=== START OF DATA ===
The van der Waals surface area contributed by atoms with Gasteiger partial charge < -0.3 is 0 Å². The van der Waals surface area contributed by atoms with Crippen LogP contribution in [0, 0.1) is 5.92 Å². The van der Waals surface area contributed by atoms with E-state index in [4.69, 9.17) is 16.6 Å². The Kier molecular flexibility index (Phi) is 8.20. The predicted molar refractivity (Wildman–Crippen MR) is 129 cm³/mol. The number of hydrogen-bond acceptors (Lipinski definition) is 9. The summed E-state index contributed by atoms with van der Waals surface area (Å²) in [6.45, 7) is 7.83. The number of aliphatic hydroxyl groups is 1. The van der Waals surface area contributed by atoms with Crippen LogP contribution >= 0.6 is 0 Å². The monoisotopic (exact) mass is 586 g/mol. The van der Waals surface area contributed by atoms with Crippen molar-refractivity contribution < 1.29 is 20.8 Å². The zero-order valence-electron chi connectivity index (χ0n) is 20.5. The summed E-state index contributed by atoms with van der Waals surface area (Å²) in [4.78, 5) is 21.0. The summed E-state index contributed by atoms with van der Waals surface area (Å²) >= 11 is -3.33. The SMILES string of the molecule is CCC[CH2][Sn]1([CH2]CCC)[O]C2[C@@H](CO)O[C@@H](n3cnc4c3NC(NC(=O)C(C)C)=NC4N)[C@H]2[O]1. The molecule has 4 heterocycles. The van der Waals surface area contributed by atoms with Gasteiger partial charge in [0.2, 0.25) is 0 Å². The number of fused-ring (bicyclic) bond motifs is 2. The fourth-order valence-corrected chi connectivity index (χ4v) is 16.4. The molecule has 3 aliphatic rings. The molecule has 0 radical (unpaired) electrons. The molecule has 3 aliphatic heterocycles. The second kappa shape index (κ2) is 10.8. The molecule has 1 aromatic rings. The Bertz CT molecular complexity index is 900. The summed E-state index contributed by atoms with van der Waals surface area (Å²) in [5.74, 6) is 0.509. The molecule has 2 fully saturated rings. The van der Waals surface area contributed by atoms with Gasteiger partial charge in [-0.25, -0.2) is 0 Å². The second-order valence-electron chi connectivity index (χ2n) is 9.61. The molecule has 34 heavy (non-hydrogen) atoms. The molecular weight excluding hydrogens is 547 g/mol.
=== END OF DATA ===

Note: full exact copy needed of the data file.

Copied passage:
The van der Waals surface area contributed by atoms with Gasteiger partial charge < -0.3 is 0 Å². The van der Waals surface area contributed by atoms with Crippen LogP contribution in [0, 0.1) is 5.92 Å². The van der Waals surface area contributed by atoms with E-state index in [4.69, 9.17) is 16.6 Å². The Kier molecular flexibility index (Phi) is 8.20. The predicted molar refractivity (Wildman–Crippen MR) is 129 cm³/mol. The number of hydrogen-bond acceptors (Lipinski definition) is 9. The summed E-state index contributed by atoms with van der Waals surface area (Å²) in [6.45, 7) is 7.83. The number of aliphatic hydroxyl groups is 1. The van der Waals surface area contributed by atoms with Crippen LogP contribution >= 0.6 is 0 Å². The monoisotopic (exact) mass is 586 g/mol. The van der Waals surface area contributed by atoms with Crippen molar-refractivity contribution < 1.29 is 20.8 Å². The zero-order valence-electron chi connectivity index (χ0n) is 20.5. The summed E-state index contributed by atoms with van der Waals surface area (Å²) in [4.78, 5) is 21.0. The summed E-state index contributed by atoms with van der Waals surface area (Å²) >= 11 is -3.33. The SMILES string of the molecule is CCC[CH2][Sn]1([CH2]CCC)[O]C2[C@@H](CO)O[C@@H](n3cnc4c3NC(NC(=O)C(C)C)=NC4N)[C@H]2[O]1. The molecule has 4 heterocycles. The van der Waals surface area contributed by atoms with Gasteiger partial charge in [0.2, 0.25) is 0 Å². The number of fused-ring (bicyclic) bond motifs is 2. The fourth-order valence-corrected chi connectivity index (χ4v) is 16.4. The molecule has 3 aliphatic rings. The molecule has 0 radical (unpaired) electrons. The molecule has 3 aliphatic heterocycles. The second kappa shape index (κ2) is 10.8. The molecule has 1 aromatic rings. The Bertz CT molecular complexity index is 900. The summed E-state index contributed by atoms with van der Waals surface area (Å²) in [5.74, 6) is 0.509. The molecule has 2 fully saturated rings. The van der Waals surface area contributed by atoms with Gasteiger partial charge in [-0.25, -0.2) is 0 Å². The second-order valence-electron chi connectivity index (χ2n) is 9.61. The molecule has 34 heavy (non-hydrogen) atoms. The molecular weight excluding hydrogens is 547 g/mol.